Start by making it known to all that you are open to their constructive feedback, both good and bad. But beware, the higher up in your position or status (e.g., as a manager or boss), the harder it is to get honest feedback. Can you envision yourself going to your boss and saying, “Hey, great presentation today, but none of us has any idea what you’re talking about.”

6. How does self-awareness change us?

Self-awareness changes everything! It’s an entrepreneurial superpower; it’s an X-factor, but why? Because it takes us from thinking to knowing. That, in turn, gives us confidence and certainty. When we have certainty, we change, and everyone notices. We stand taller, our voice is deeper and we make better eye contact.

Photo by Kaboompics

My life was changed forever after a random intelligence test told me in my late teens that I was wired for success in the world of technology. I took a crash course in programming and, in a matter of months, I went from a know-nothing kid working at a car wash to a salaried programmer at a major aerospace firm. Who knew? My tech career was launched.

Simply stated, entrepreneurial progress is far more difficult without honest feedback and the self-awareness it provides. And, of course, you need to be motivated, to persevere, to pivot when needed, to fundraise and all those standard prerequisites.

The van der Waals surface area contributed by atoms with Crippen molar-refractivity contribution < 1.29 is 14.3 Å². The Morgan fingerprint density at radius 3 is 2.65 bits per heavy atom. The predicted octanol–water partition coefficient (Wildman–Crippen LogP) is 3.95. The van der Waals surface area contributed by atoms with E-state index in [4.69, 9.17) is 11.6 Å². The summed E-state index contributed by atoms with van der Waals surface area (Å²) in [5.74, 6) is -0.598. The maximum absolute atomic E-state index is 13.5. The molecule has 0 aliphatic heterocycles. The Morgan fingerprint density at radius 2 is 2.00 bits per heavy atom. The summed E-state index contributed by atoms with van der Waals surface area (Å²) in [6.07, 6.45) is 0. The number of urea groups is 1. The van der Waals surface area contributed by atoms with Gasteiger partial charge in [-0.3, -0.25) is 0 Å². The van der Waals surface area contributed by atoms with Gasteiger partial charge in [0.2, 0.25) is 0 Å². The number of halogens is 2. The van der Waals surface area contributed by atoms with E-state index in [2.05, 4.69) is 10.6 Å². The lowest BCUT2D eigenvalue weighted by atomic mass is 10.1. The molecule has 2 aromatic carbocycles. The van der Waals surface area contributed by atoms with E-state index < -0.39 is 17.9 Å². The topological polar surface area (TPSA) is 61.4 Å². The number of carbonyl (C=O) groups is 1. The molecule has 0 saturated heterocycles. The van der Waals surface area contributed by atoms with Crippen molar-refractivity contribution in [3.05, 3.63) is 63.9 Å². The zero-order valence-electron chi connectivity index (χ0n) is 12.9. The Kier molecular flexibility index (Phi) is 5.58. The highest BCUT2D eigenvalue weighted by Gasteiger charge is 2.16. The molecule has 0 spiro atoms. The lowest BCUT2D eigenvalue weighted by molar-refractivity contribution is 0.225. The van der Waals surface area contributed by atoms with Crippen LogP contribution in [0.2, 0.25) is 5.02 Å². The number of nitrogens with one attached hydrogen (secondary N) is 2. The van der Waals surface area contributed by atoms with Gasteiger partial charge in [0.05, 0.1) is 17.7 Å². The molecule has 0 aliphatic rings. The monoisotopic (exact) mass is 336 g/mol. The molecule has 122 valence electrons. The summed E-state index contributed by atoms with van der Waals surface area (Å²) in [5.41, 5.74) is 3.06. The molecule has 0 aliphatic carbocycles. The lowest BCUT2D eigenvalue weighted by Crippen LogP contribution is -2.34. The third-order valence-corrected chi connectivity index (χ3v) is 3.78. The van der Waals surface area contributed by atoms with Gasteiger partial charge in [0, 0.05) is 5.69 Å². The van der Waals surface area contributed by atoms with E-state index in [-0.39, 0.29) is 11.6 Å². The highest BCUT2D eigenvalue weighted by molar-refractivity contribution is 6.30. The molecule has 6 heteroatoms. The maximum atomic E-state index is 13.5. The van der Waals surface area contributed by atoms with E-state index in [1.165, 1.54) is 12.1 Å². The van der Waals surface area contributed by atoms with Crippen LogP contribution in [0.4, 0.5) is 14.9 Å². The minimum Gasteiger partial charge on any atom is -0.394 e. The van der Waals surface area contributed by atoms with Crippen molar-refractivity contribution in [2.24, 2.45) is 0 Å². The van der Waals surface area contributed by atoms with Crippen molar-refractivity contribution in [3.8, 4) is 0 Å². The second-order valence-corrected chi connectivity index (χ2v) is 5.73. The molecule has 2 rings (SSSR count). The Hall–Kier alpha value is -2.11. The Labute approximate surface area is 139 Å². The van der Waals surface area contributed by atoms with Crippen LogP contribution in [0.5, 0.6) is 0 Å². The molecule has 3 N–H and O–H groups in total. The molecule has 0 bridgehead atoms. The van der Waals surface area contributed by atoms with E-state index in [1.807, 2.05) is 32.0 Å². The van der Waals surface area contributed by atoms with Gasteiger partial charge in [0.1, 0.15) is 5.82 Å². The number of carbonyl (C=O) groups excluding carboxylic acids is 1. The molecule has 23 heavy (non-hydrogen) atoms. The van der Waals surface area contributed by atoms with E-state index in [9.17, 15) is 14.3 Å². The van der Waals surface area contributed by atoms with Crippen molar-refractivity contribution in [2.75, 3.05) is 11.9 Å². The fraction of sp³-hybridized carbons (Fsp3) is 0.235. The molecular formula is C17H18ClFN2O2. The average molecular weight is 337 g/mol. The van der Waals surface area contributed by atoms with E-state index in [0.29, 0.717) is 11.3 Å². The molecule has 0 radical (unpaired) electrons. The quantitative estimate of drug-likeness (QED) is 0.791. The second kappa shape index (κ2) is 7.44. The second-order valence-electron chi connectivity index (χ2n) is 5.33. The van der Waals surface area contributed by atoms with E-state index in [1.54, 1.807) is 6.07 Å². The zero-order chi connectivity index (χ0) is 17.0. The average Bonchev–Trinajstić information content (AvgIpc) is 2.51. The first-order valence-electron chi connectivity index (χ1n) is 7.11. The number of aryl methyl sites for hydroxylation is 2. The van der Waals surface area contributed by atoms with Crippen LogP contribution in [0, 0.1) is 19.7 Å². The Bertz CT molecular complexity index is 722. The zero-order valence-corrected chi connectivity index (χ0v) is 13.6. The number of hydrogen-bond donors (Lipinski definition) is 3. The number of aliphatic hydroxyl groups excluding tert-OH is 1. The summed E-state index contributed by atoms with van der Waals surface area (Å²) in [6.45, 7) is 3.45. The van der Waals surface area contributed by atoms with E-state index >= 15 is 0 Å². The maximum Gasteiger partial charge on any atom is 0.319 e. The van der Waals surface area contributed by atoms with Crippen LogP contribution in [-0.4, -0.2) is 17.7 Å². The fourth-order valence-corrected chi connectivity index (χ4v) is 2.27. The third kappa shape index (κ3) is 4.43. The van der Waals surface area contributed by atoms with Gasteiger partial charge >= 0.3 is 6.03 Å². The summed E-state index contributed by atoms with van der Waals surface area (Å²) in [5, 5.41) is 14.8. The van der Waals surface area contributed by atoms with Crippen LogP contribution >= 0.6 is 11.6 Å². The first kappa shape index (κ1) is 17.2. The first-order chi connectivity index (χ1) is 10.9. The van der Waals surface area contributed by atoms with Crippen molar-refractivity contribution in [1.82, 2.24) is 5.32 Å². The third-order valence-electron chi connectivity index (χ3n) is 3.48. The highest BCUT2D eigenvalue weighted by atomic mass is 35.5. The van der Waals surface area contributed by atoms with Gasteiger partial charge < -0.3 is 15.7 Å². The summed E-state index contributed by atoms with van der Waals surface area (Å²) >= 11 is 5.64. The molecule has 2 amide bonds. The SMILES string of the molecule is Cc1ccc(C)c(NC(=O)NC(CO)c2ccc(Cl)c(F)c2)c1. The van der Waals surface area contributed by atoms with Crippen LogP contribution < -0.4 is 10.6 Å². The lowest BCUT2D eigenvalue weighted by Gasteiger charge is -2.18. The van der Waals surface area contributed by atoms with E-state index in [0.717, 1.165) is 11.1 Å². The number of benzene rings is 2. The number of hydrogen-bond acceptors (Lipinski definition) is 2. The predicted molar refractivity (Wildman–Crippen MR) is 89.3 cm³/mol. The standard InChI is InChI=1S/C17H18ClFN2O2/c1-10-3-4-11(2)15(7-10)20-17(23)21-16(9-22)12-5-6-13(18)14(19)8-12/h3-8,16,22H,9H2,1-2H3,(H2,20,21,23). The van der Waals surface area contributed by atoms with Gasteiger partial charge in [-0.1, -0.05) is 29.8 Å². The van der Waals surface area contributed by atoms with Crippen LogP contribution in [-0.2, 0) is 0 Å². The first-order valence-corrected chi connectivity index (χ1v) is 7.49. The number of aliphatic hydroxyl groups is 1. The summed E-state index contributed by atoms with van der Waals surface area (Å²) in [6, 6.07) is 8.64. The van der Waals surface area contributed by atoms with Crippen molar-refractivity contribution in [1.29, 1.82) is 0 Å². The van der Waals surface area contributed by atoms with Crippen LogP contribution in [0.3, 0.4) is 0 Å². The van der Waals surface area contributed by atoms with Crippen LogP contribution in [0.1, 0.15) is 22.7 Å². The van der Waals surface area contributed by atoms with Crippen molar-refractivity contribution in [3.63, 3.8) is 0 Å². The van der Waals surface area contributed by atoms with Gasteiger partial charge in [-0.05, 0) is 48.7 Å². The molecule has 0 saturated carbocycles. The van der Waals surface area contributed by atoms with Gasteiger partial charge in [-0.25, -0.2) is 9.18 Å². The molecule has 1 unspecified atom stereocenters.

While self-awareness is less-often-discussed, it is an absolutely critical component of entrepreneurial success. I hope some of these insights will help you avoid this common Achilles’ heel.

Steve Pfrenzinger – entrepreneur, coach to entrepreneurs & HOF investor in entrepreneurs, specializing in self-awareness 

www.CoachSteveP.com

Read Steven Pfrenzinger’s full executive profile here.

1 Comment

  1. Entrepreneurs and change agents of all categories face many challenges. But none greater than the unknown blind spots and baggage that accompany a lack of self-awareness. As with all innovators, what they don’t know about themselves will hurt them and their efforts to solve big problems.